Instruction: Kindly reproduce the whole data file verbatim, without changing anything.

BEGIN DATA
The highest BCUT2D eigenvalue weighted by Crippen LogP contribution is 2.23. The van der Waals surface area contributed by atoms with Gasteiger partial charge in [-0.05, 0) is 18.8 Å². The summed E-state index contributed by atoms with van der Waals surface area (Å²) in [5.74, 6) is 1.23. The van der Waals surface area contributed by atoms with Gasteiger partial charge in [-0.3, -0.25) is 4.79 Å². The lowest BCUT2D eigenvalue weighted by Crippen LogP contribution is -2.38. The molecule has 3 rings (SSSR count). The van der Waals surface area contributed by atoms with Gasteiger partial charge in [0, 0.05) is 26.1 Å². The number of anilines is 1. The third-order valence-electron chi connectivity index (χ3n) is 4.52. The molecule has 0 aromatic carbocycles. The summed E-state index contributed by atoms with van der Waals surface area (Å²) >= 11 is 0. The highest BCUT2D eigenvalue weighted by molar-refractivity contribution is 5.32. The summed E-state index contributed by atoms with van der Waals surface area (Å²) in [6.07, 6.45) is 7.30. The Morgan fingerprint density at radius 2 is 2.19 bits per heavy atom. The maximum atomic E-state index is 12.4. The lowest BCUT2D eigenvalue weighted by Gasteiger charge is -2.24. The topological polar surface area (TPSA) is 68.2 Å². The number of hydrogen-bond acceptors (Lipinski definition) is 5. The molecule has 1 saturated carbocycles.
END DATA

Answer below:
The highest BCUT2D eigenvalue weighted by Crippen LogP contribution is 2.23. The van der Waals surface area contributed by atoms with Gasteiger partial charge in [-0.05, 0) is 18.8 Å². The summed E-state index contributed by atoms with van der Waals surface area (Å²) in [5.74, 6) is 1.23. The van der Waals surface area contributed by atoms with Gasteiger partial charge in [-0.3, -0.25) is 4.79 Å². The lowest BCUT2D eigenvalue weighted by Crippen LogP contribution is -2.38. The molecule has 3 rings (SSSR count). The van der Waals surface area contributed by atoms with Gasteiger partial charge in [0, 0.05) is 26.1 Å². The number of anilines is 1. The third-order valence-electron chi connectivity index (χ3n) is 4.52. The molecule has 0 aromatic carbocycles. The summed E-state index contributed by atoms with van der Waals surface area (Å²) >= 11 is 0. The highest BCUT2D eigenvalue weighted by molar-refractivity contribution is 5.32. The summed E-state index contributed by atoms with van der Waals surface area (Å²) in [6.07, 6.45) is 7.30. The Morgan fingerprint density at radius 2 is 2.19 bits per heavy atom. The maximum atomic E-state index is 12.4. The lowest BCUT2D eigenvalue weighted by Gasteiger charge is -2.24. The topological polar surface area (TPSA) is 68.2 Å². The number of hydrogen-bond acceptors (Lipinski definition) is 5. The molecule has 1 saturated carbocycles.